Chinese researchers last month unveiled an advanced AI system that enables low-cost commercial imaging satellites to become potent spy platforms.
In a paper published in the domestic peer-reviewed journal Fire Control and Command Control by China’s state-owned defense industry, a Chinese team said its AI upgrade to its Jilin-1 satellite achieved a 95% precision rate in identifying small objects such as planes in the air or cars on the street, seven times more than previous technology.
The AI is reportedly capable of keeping track of moving objects, even if the object turns sharply or disappears into a tunnel.
According to Lin Cunbao of the People’s Liberation Army’s Space Engineering University, traditional satellite AI assumes it had made a mistake when it loses track of a target, achieving only a 14% success rate in analyzing satellite video.
In contrast, their new AI would estimate a moving target’s direction based on experience and continue tracking it based on the most likely direction it would take. In addition, Lin’s paper mentioned that the AI could recapture the target as soon as it reappeared and added that their AI could work even better from space.
The Jilin-1 satellite, first launched in 2015, is China’s first commercial Earth observation satellite. It is notably smaller than other spy satellites, weighing less than 100 kilograms.
China also showcased its AI-enhanced satellite reconnaissance capabilities in June last year when its Beijing-3 commercial satellite performed an in-depth scan of a 3,800 square kilometer area of San Francisco Bay in only 42 seconds at an altitude of 500 kilometers.
The images were sharp enough to allow military vehicles on the street to be identified, and what types of weapons they carried.
In contrast to traditional spy satellites that must remain stable while scanning an area of interest, the Beijing-3 rolled and yawed wildly, allowing it to scan far larger areas. The performance test over North America showed that Beijing-3 can take images with its body twisting up to 10 degrees per second, a capability not seen in previous satellites.
Beijing-3 is also claimed to have a response time 2-3 times faster than WorldView-4, the most advanced earth observation satellite developed by the United States. Also, Beijing-3’s scanning band is 77% wider at 23 kilometers compared with WorldView’s 13 kilometers, while weighing only half of its US counterpart.
Lead scientist Yang Fang stated in the peer-reviewed journal Spacecraft Engineering that “China started relatively late on agile satellite technology, but achieved a large number of breakthroughs in a short period of time.”
In 2020 Changguang Satellite, the manufacturer of the Jilin-1 Satellite, released satellite video footage of what appeared to be a fighter jet flying over a city, in an apparent showcase of the satellite’s tracking capabilities. However, it was not clear what type of fighter jet was being tracked in the video.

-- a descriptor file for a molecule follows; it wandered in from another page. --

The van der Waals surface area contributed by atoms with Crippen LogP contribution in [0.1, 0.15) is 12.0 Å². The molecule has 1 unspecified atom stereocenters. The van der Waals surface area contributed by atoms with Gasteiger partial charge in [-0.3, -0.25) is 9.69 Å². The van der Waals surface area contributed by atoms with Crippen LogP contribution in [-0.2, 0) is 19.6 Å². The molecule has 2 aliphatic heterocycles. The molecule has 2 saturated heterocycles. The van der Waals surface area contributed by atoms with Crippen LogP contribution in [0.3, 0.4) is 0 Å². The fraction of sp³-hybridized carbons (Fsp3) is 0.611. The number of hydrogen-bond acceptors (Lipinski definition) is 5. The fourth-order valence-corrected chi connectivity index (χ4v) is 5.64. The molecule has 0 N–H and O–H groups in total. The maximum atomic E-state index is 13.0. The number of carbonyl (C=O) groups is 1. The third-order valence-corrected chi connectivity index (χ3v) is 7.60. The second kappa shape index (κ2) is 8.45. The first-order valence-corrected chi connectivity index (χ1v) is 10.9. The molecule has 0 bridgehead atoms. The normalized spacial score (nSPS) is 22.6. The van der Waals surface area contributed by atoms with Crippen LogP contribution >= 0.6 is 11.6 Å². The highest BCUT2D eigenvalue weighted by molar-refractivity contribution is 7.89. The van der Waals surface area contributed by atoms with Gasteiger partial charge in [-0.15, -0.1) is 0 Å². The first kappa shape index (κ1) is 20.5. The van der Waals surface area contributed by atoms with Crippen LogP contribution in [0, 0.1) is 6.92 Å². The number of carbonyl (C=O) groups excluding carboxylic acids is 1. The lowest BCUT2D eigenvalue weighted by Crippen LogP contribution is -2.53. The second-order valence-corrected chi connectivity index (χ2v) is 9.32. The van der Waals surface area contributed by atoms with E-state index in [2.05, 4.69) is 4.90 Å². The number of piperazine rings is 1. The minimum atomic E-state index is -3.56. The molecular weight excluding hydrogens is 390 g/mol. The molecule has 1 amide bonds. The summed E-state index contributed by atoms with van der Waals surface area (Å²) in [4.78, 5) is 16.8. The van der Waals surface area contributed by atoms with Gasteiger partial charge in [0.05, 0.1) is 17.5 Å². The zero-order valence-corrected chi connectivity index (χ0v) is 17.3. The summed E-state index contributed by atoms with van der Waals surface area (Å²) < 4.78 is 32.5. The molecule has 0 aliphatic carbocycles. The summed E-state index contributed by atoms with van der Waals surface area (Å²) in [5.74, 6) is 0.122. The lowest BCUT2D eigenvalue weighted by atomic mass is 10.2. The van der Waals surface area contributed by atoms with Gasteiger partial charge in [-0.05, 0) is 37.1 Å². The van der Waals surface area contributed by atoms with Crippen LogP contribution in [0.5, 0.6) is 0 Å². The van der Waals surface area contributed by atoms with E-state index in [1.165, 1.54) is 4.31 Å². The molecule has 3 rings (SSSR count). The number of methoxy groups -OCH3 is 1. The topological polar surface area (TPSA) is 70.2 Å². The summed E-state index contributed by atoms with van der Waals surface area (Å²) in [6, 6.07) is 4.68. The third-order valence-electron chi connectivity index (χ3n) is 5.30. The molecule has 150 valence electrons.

Future Chinese imaging satellites could be equipped with onboard AI and image processing capabilities, which would eliminate the need to broadcast data to ground stations for further analysis. This eliminates significant delays, especially if the satellites are tracking targets on the other side of the planet.
Chinese satellites will soon be able to stream live satellite footage to an end-user’s smartphone, a capability confined at present to the war rooms of leading military powers.
China’s efforts to integrate military AI into its commercial satellites may be seen as an attempt to increase the survivability of its space-based intelligence, reconnaissance and surveillance (ISR) platforms via proliferation.
By 2025, China plans to launch the full constellation of 138 Jilin-1 satellites in orbit. Upgrading these satellites with onboard AI that considerably increases their imaging capabilities would increase their persistent monitoring capabilities and increase their survivability via proliferation against US and allied anti-satellite weapons, such as lasers, microwaves, electronic warfare, cyberattack and missiles through their sheer number.
The fact that these satellites were designed as civilian assets in the first place obfuscates the distinction between military and civilian assets in space.
Similar to how China’s use of fishermen and civilian law enforcement agencies to assert its maritime claims in the South China Sea confounds the rules of engagement by other claimant states, the use of commercial satellites for potential military purposes may present similar problems in crafting the rules of engagement in outer space.
In addition, the dual-use nature of China’s ISR satellite capabilities shows significant advancement in its military-civil fusion strategy, which aims to reorganize its science and technology enterprises to ensure that new innovations simultaneously advance economic and military development.